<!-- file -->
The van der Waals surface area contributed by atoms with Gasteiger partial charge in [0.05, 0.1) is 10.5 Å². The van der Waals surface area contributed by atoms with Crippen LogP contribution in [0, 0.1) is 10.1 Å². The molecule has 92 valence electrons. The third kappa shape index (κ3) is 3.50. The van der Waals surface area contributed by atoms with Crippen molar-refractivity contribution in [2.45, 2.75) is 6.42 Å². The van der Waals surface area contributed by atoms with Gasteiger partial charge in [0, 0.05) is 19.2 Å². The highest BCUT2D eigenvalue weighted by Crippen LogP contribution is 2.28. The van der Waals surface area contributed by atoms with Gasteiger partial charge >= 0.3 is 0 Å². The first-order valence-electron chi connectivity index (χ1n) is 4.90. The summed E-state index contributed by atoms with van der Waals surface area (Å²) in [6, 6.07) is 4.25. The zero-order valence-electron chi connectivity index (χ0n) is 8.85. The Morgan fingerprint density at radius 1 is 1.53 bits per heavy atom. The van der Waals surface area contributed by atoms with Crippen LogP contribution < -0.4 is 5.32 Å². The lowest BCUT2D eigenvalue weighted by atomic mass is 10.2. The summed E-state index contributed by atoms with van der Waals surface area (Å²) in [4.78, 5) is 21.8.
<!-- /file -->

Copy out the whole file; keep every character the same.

The van der Waals surface area contributed by atoms with Gasteiger partial charge in [0.05, 0.1) is 10.5 Å². The van der Waals surface area contributed by atoms with Crippen LogP contribution in [0, 0.1) is 10.1 Å². The molecule has 92 valence electrons. The third kappa shape index (κ3) is 3.50. The van der Waals surface area contributed by atoms with Crippen molar-refractivity contribution in [2.45, 2.75) is 6.42 Å². The van der Waals surface area contributed by atoms with Gasteiger partial charge in [0, 0.05) is 19.2 Å². The highest BCUT2D eigenvalue weighted by Crippen LogP contribution is 2.28. The van der Waals surface area contributed by atoms with Gasteiger partial charge >= 0.3 is 0 Å². The first-order valence-electron chi connectivity index (χ1n) is 4.90. The summed E-state index contributed by atoms with van der Waals surface area (Å²) in [6, 6.07) is 4.25. The zero-order valence-electron chi connectivity index (χ0n) is 8.85. The Morgan fingerprint density at radius 1 is 1.53 bits per heavy atom. The van der Waals surface area contributed by atoms with Crippen LogP contribution < -0.4 is 5.32 Å². The lowest BCUT2D eigenvalue weighted by atomic mass is 10.2. The summed E-state index contributed by atoms with van der Waals surface area (Å²) in [4.78, 5) is 21.8.